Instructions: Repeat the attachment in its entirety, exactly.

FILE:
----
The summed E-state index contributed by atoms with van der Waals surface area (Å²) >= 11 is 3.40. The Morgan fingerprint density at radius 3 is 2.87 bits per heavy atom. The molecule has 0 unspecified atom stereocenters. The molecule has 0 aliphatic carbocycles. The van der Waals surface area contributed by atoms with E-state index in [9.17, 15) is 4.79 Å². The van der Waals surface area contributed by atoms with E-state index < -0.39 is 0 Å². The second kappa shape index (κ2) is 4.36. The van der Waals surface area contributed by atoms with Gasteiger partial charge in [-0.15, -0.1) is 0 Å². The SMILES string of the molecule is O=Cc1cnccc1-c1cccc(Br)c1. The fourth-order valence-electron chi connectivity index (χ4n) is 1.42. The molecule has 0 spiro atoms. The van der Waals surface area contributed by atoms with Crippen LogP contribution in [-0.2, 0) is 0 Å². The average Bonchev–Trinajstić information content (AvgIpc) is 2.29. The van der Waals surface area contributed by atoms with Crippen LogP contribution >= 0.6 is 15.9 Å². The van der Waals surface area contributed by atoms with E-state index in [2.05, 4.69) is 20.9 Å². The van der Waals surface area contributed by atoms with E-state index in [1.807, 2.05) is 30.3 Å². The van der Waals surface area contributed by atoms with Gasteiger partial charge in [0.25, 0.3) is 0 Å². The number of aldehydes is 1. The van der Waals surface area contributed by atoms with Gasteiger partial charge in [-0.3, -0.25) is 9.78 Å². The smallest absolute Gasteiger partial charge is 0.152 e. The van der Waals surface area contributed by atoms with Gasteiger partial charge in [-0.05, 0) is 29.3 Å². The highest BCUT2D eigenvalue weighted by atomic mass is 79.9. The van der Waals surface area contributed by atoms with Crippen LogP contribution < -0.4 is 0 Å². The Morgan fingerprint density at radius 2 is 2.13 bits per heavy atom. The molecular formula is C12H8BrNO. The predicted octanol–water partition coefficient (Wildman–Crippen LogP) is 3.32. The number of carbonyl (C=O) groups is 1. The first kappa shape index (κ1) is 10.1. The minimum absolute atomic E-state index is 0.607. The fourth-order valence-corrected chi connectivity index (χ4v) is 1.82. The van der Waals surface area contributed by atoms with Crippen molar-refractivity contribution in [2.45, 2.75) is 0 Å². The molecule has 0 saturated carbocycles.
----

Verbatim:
The summed E-state index contributed by atoms with van der Waals surface area (Å²) >= 11 is 3.40. The Morgan fingerprint density at radius 3 is 2.87 bits per heavy atom. The molecule has 0 unspecified atom stereocenters. The molecule has 0 aliphatic carbocycles. The van der Waals surface area contributed by atoms with E-state index in [9.17, 15) is 4.79 Å². The van der Waals surface area contributed by atoms with E-state index < -0.39 is 0 Å². The second kappa shape index (κ2) is 4.36. The van der Waals surface area contributed by atoms with Gasteiger partial charge in [-0.15, -0.1) is 0 Å². The SMILES string of the molecule is O=Cc1cnccc1-c1cccc(Br)c1. The fourth-order valence-electron chi connectivity index (χ4n) is 1.42. The molecule has 0 spiro atoms. The van der Waals surface area contributed by atoms with Crippen LogP contribution in [-0.2, 0) is 0 Å². The average Bonchev–Trinajstić information content (AvgIpc) is 2.29. The van der Waals surface area contributed by atoms with Crippen LogP contribution >= 0.6 is 15.9 Å². The van der Waals surface area contributed by atoms with E-state index in [2.05, 4.69) is 20.9 Å². The van der Waals surface area contributed by atoms with E-state index in [1.807, 2.05) is 30.3 Å². The van der Waals surface area contributed by atoms with Gasteiger partial charge in [0.25, 0.3) is 0 Å². The number of aldehydes is 1. The van der Waals surface area contributed by atoms with Gasteiger partial charge in [-0.3, -0.25) is 9.78 Å². The smallest absolute Gasteiger partial charge is 0.152 e. The van der Waals surface area contributed by atoms with Gasteiger partial charge in [-0.05, 0) is 29.3 Å². The highest BCUT2D eigenvalue weighted by atomic mass is 79.9. The van der Waals surface area contributed by atoms with Crippen LogP contribution < -0.4 is 0 Å². The Morgan fingerprint density at radius 2 is 2.13 bits per heavy atom. The molecular formula is C12H8BrNO. The predicted octanol–water partition coefficient (Wildman–Crippen LogP) is 3.32. The number of carbonyl (C=O) groups is 1. The first kappa shape index (κ1) is 10.1. The minimum absolute atomic E-state index is 0.607. The fourth-order valence-corrected chi connectivity index (χ4v) is 1.82. The van der Waals surface area contributed by atoms with Crippen molar-refractivity contribution in [2.45, 2.75) is 0 Å². The molecule has 0 saturated carbocycles.